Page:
Academic journal article Journal of Teacher Education

Whither Schools of Education?

Academic journal article Journal of Teacher Education

Whither Schools of Education?

Article excerpt

The history of schools, colleges, and departments of education (SCDEs) suggests that they were born with a congenital malaise, into an inhospitable surround, or both. Conduct of their teacher education function brought into academe the often-unappreciated baggage of connections with the low-status occupation of teaching in the lower schools. Conduct of their academic function and assumption of the designation education was an affront to the traditional departments that saw themselves also in the business of education. The consequence for many SCDEs appears to have been a kind of schizophrenia, with its complex etiology clearly manifested in the institutional exercise of the faculty reward structure.

The malaise intensified with the transition of normal schools to teachers colleges to state colleges to state universities. Responsibility for teacher education did not diminish as the decades of the 20th century passed by, while the importance of research escalated (Ducharme, 1993; Shen, 1999). With each step in the transition, the status of teacher education in institutional priorities dropped and, with it, the status of and identity of the SCDE (Ducharme, 1987; Ducharme & Agne, 1986). Dependent on the arts and sciences departments for their necessary contribution to the preservice teacher curriculum, education neither sought nor attained the autonomy of professional schools for whom the academic disciplines were largely precurricular admissions requirements.

Early in the century, John Dewey had urged the new schools of education to look to the training of architects, engineers, doctors, and lawyers so as to learn from the more intensive and matured experience of other callings (Dewey, 1904, p. 10). Was he seeking for them the relative autonomy that the major professional schools secured within the universities? The record shows that schools of education did not follow such a course. Or was Dewey seeking something else that study of the education for these other callings might have provided? If so, might following his advice have helped ameliorate the seeming malaise and troubled circumstances of the nation's SCDEs? Responding at all usefully to these questions requires some inquiry into both Dewey's thinking and the evolution of these entities in the 20th century.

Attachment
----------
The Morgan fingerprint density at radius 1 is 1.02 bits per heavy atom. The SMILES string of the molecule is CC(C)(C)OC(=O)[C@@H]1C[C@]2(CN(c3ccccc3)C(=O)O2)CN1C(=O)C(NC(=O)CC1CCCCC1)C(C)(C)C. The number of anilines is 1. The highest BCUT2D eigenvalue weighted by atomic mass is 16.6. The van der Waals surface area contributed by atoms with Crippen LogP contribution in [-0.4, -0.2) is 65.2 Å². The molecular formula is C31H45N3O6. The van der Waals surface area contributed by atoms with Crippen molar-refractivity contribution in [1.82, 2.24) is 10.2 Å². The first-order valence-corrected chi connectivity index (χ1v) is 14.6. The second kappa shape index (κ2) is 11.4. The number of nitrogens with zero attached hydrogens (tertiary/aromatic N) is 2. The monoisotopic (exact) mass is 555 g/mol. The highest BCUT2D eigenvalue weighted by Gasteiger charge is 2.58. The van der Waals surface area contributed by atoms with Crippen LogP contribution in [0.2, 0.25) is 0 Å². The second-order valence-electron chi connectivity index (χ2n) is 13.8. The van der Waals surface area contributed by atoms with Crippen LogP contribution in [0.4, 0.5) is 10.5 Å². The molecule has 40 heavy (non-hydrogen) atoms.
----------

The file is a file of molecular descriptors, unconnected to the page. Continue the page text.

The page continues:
Dewey on Pedagogy

My analysis suggests that it was not greater autonomy for the new schools of education that Dewey sought but the intellectual methods that he may have overgenerously attributed to other professional schools. He had been quickly at odds with faculty members of the Chicago Institute acquired by the University of Chicago in 1901, even though he presided over them in what had recently become the university's school of education (Ryan, 1995, p. 120). He viewed these new colleagues as engaged almost exclusively in giving teachers in training working command of the necessary tools of their profession; control of the technique of c/ass instruction and management; skill and proficiency in the work of teaching (Dewey, 1904, p. 1) to the neglect of principles derived from theory tested in the laboratory. For Dewey, there was no duality of purpose that separates practice and inquiry. They nourish each other.

During the concluding years of the 19th into the early years of the 20th century, Dewey's considerable powers of thought and energy were focused on his laboratory school, learning, and pedagogy. It is important to remember that he was as much a psychologist as a philosopher with a deep interest in human development. His proposal to President William Rainey Harper for a department of pedagogy to be closely linked with philosophy and psychology (Tanner, 1997, p. 16) stated, The conduct of a school of demonstration, observation and experiment in connection with the theoretical instruction is the nerve of the whole scheme (Dewey, 1896 [?], p. 434).

Accounts of the time suggest the existence of a veritable crucible in which all of the issues that have plagued SCDEs and teacher education were being melted down and shaped. …

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